Things to Consider When You're Selecting Engineering Plastics


Thanks to the introduction of engineering plastics, the use of plastic materials for industrial applications has become commonplace. Engineering plastics are a type of plastic that have superior mechanical qualities compared to typical commodity plastics, like polyvinyl chloride, polyethylene, polystyrene, and polypropylene. These plastics are easier to process, have better wear properties, offer superior chemical resistance, provide better thermal insulation and have many other good qualities needed for industrial applications.

But with so many different types of engineering plastics available on the market, selecting the right type of engineering plastics for your industrial application can be a daunting task, especially because the selection process will significantly impact the success or failure of that particular application. For that reason, it is crucial to take the application conditions into account. 

Here is a look at some key things you should consider when choosing engineering plastics for your specific application.

Chemical/corrosion resistance: The chemical and corrosion resistance of plastics is not the same. Some plastics, such as chlorotrifluoroethylene (CTFE), provide resistance to chemicals while others, such as acrylic, easily stress crack when exposed to chemicals. The best way to choose plastics that can provide effective resistance to chemicals/corrosion is check in a reference guide that indicates the chemical compatibility of specific plastics.

Heat/temperature resistance: Plastics are not equally sensitive to changes in temperature. While all plastics can melt and burn, they do so at different temperatures. Consider the temperatures that the plastics will be subjected to and choose a plastic that can withstand that specific temperature level.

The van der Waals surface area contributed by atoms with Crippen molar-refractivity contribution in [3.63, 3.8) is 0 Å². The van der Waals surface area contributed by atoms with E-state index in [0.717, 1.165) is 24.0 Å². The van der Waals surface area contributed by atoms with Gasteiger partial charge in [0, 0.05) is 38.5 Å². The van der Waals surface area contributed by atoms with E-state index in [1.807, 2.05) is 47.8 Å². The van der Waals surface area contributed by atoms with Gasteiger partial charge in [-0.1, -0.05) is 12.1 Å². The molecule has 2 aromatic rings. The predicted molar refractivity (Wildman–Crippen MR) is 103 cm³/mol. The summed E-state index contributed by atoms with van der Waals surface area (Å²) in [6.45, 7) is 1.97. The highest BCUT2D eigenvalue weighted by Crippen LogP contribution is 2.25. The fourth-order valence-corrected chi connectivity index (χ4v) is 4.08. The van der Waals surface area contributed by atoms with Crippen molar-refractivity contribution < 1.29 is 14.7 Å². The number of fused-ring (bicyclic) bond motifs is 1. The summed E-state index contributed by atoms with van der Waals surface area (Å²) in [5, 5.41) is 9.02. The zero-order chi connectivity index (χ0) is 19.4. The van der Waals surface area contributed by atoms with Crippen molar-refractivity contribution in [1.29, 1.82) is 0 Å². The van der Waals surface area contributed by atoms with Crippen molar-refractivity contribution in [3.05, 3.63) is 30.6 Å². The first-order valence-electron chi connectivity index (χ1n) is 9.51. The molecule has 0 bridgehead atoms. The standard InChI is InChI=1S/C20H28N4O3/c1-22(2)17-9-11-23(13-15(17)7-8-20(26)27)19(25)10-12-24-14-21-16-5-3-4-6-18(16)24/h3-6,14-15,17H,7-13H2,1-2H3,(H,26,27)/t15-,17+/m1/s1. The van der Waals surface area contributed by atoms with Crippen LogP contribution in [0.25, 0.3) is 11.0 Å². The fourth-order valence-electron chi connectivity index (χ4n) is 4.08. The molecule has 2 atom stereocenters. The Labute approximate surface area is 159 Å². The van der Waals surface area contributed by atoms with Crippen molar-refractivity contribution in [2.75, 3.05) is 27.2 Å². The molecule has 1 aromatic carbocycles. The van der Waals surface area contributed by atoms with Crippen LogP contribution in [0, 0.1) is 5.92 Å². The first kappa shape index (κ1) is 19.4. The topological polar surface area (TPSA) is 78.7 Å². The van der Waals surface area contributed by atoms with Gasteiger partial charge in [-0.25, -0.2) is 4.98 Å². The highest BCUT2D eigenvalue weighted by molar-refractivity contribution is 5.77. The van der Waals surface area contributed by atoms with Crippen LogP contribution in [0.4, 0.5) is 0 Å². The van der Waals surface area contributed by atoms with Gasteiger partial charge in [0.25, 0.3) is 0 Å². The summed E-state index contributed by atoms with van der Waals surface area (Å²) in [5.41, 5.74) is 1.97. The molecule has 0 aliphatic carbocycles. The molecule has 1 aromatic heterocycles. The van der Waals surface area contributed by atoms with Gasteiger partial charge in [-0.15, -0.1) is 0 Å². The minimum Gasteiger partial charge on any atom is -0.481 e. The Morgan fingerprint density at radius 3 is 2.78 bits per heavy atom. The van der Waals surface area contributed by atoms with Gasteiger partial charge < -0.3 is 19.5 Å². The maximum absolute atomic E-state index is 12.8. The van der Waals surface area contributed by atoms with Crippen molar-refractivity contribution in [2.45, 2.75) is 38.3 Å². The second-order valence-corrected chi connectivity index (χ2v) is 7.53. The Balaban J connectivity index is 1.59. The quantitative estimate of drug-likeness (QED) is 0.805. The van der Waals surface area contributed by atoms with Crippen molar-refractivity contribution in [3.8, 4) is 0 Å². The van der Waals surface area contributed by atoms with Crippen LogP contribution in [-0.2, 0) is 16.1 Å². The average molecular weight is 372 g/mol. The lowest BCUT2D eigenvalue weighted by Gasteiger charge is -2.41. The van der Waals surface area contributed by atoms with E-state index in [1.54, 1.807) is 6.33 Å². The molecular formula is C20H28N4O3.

Loading strength: Another important factor you should consider when you are selecting plastics for your engineering applications is their specific resistance to being broken into pieces (tensile strength) and resistance to break under compression (compression strength). Make sure you select a material that has the loading strength needed for your particular application. 

Impact resistance: This is a measure of a plastic's toughness — the ability to resist an unexpected shock or blow. This should not be confused with the stress cracking that may arise when the material is subjected to steady loading. Plastics like polycarbonate may stress crack when exposed to steady loads, but they offer high impact resistance. 

In case you need any help choosing the right engineering plastics, feel free to consult your preferred plastics supplier. They often know a lot about the products that they sell and can therefore assist you in making a suitable choice.


24 April 2017

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